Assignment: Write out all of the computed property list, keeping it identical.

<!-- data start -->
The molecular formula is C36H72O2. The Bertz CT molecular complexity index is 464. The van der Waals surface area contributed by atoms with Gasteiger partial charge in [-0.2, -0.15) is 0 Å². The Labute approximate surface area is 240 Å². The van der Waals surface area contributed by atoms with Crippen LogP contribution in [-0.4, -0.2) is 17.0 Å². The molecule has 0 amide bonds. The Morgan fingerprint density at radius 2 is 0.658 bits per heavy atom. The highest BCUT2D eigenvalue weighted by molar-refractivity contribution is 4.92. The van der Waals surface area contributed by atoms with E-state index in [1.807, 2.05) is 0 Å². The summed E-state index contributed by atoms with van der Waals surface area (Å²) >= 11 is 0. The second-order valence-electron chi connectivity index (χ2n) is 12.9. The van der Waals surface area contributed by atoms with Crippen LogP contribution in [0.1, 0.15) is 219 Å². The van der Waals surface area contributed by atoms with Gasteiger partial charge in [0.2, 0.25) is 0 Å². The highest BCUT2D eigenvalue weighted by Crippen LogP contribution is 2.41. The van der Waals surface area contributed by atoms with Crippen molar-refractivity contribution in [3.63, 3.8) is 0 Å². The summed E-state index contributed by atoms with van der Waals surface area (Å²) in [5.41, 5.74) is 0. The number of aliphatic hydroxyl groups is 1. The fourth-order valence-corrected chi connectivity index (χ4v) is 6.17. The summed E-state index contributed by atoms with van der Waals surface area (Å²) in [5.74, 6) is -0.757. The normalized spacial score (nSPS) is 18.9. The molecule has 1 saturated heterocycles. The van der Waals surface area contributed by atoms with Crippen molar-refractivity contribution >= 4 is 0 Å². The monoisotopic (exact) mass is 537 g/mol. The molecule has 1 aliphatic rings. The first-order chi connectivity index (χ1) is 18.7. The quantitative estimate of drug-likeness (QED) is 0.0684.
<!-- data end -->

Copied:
The molecular formula is C36H72O2. The Bertz CT molecular complexity index is 464. The van der Waals surface area contributed by atoms with Gasteiger partial charge in [-0.2, -0.15) is 0 Å². The Labute approximate surface area is 240 Å². The van der Waals surface area contributed by atoms with Crippen LogP contribution in [-0.4, -0.2) is 17.0 Å². The molecule has 0 amide bonds. The Morgan fingerprint density at radius 2 is 0.658 bits per heavy atom. The highest BCUT2D eigenvalue weighted by molar-refractivity contribution is 4.92. The van der Waals surface area contributed by atoms with E-state index in [1.807, 2.05) is 0 Å². The summed E-state index contributed by atoms with van der Waals surface area (Å²) >= 11 is 0. The second-order valence-electron chi connectivity index (χ2n) is 12.9. The van der Waals surface area contributed by atoms with Crippen LogP contribution in [0.1, 0.15) is 219 Å². The van der Waals surface area contributed by atoms with Gasteiger partial charge in [0.2, 0.25) is 0 Å². The highest BCUT2D eigenvalue weighted by Crippen LogP contribution is 2.41. The van der Waals surface area contributed by atoms with Crippen molar-refractivity contribution in [3.63, 3.8) is 0 Å². The summed E-state index contributed by atoms with van der Waals surface area (Å²) in [5.41, 5.74) is 0. The number of aliphatic hydroxyl groups is 1. The fourth-order valence-corrected chi connectivity index (χ4v) is 6.17. The summed E-state index contributed by atoms with van der Waals surface area (Å²) in [5.74, 6) is -0.757. The normalized spacial score (nSPS) is 18.9. The molecule has 1 saturated heterocycles. The van der Waals surface area contributed by atoms with Crippen molar-refractivity contribution >= 4 is 0 Å². The monoisotopic (exact) mass is 537 g/mol. The molecule has 1 aliphatic rings. The first-order chi connectivity index (χ1) is 18.7. The quantitative estimate of drug-likeness (QED) is 0.0684.